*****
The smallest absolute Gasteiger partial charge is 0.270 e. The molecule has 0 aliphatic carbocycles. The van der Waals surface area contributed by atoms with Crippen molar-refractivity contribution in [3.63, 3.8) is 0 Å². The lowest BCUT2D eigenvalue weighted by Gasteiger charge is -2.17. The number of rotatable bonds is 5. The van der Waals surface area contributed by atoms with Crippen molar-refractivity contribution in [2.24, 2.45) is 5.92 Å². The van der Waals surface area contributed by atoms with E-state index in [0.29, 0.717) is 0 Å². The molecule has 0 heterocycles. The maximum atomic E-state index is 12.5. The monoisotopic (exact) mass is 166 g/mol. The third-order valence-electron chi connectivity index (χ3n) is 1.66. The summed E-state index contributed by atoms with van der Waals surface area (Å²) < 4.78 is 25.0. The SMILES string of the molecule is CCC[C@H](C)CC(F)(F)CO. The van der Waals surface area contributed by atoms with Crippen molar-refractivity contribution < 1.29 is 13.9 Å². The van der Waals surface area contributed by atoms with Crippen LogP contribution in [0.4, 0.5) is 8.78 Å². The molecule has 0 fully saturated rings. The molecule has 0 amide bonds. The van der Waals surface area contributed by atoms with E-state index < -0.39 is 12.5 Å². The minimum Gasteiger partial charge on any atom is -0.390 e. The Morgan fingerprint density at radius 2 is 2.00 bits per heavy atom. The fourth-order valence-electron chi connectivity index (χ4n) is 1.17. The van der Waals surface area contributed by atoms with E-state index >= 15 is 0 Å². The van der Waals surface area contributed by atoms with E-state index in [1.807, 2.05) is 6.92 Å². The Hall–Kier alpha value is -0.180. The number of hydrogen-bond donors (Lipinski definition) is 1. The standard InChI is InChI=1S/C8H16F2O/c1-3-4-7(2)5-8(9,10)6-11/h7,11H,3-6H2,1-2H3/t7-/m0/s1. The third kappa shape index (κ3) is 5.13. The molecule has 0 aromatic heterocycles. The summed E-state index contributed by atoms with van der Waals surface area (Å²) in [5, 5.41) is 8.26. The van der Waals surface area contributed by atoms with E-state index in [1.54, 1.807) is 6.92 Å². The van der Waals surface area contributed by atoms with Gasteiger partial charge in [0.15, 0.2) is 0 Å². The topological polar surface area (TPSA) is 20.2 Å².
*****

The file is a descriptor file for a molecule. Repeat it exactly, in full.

The smallest absolute Gasteiger partial charge is 0.270 e. The molecule has 0 aliphatic carbocycles. The van der Waals surface area contributed by atoms with Crippen molar-refractivity contribution in [3.63, 3.8) is 0 Å². The lowest BCUT2D eigenvalue weighted by Gasteiger charge is -2.17. The number of rotatable bonds is 5. The van der Waals surface area contributed by atoms with Crippen molar-refractivity contribution in [2.24, 2.45) is 5.92 Å². The van der Waals surface area contributed by atoms with E-state index in [0.29, 0.717) is 0 Å². The molecule has 0 heterocycles. The maximum atomic E-state index is 12.5. The monoisotopic (exact) mass is 166 g/mol. The third-order valence-electron chi connectivity index (χ3n) is 1.66. The summed E-state index contributed by atoms with van der Waals surface area (Å²) < 4.78 is 25.0. The SMILES string of the molecule is CCC[C@H](C)CC(F)(F)CO. The van der Waals surface area contributed by atoms with Crippen molar-refractivity contribution < 1.29 is 13.9 Å². The van der Waals surface area contributed by atoms with Crippen LogP contribution in [0.4, 0.5) is 8.78 Å². The molecule has 0 fully saturated rings. The molecule has 0 amide bonds. The van der Waals surface area contributed by atoms with E-state index < -0.39 is 12.5 Å². The minimum Gasteiger partial charge on any atom is -0.390 e. The Morgan fingerprint density at radius 2 is 2.00 bits per heavy atom. The fourth-order valence-electron chi connectivity index (χ4n) is 1.17. The van der Waals surface area contributed by atoms with E-state index >= 15 is 0 Å². The van der Waals surface area contributed by atoms with E-state index in [1.807, 2.05) is 6.92 Å². The Hall–Kier alpha value is -0.180. The number of hydrogen-bond donors (Lipinski definition) is 1. The standard InChI is InChI=1S/C8H16F2O/c1-3-4-7(2)5-8(9,10)6-11/h7,11H,3-6H2,1-2H3/t7-/m0/s1. The third kappa shape index (κ3) is 5.13. The molecule has 0 aromatic heterocycles. The summed E-state index contributed by atoms with van der Waals surface area (Å²) in [5, 5.41) is 8.26. The van der Waals surface area contributed by atoms with E-state index in [1.54, 1.807) is 6.92 Å². The van der Waals surface area contributed by atoms with Gasteiger partial charge in [0.15, 0.2) is 0 Å². The topological polar surface area (TPSA) is 20.2 Å².